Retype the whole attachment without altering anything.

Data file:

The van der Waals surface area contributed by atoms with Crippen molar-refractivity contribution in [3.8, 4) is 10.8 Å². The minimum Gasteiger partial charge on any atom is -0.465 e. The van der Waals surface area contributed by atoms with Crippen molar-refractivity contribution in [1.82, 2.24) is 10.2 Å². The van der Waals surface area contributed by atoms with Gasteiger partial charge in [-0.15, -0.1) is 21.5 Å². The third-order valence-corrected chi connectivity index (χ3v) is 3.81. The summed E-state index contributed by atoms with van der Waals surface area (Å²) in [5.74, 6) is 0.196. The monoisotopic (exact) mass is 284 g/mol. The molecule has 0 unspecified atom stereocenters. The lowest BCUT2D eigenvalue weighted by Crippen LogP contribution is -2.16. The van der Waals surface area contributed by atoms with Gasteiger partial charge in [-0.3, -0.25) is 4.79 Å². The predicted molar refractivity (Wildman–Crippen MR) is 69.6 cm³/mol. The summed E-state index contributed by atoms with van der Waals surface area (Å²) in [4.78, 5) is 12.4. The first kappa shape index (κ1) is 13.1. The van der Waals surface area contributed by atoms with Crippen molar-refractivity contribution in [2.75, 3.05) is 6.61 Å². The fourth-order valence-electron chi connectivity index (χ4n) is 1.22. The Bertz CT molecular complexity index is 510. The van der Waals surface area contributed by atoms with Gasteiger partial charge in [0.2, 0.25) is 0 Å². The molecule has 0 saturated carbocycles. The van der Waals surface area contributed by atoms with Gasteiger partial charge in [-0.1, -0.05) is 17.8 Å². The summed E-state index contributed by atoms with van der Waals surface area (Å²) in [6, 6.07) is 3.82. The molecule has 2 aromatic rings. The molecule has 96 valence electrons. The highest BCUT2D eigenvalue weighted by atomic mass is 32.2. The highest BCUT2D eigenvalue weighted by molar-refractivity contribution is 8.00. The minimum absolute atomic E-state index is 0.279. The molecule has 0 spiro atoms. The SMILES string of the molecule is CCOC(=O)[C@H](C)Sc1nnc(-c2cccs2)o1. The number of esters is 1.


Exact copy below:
The van der Waals surface area contributed by atoms with Crippen molar-refractivity contribution in [3.8, 4) is 10.8 Å². The minimum Gasteiger partial charge on any atom is -0.465 e. The van der Waals surface area contributed by atoms with Crippen molar-refractivity contribution in [1.82, 2.24) is 10.2 Å². The van der Waals surface area contributed by atoms with Gasteiger partial charge in [-0.15, -0.1) is 21.5 Å². The third-order valence-corrected chi connectivity index (χ3v) is 3.81. The summed E-state index contributed by atoms with van der Waals surface area (Å²) in [5.74, 6) is 0.196. The monoisotopic (exact) mass is 284 g/mol. The molecule has 0 unspecified atom stereocenters. The lowest BCUT2D eigenvalue weighted by Crippen LogP contribution is -2.16. The van der Waals surface area contributed by atoms with Gasteiger partial charge in [-0.3, -0.25) is 4.79 Å². The predicted molar refractivity (Wildman–Crippen MR) is 69.6 cm³/mol. The summed E-state index contributed by atoms with van der Waals surface area (Å²) in [4.78, 5) is 12.4. The first kappa shape index (κ1) is 13.1. The van der Waals surface area contributed by atoms with Crippen molar-refractivity contribution in [2.75, 3.05) is 6.61 Å². The fourth-order valence-electron chi connectivity index (χ4n) is 1.22. The Bertz CT molecular complexity index is 510. The van der Waals surface area contributed by atoms with Gasteiger partial charge in [0.2, 0.25) is 0 Å². The molecule has 0 saturated carbocycles. The van der Waals surface area contributed by atoms with Gasteiger partial charge in [-0.1, -0.05) is 17.8 Å². The summed E-state index contributed by atoms with van der Waals surface area (Å²) in [6, 6.07) is 3.82. The molecule has 2 aromatic rings. The molecule has 96 valence electrons. The highest BCUT2D eigenvalue weighted by atomic mass is 32.2. The highest BCUT2D eigenvalue weighted by molar-refractivity contribution is 8.00. The minimum absolute atomic E-state index is 0.279. The molecule has 0 spiro atoms. The SMILES string of the molecule is CCOC(=O)[C@H](C)Sc1nnc(-c2cccs2)o1. The number of esters is 1.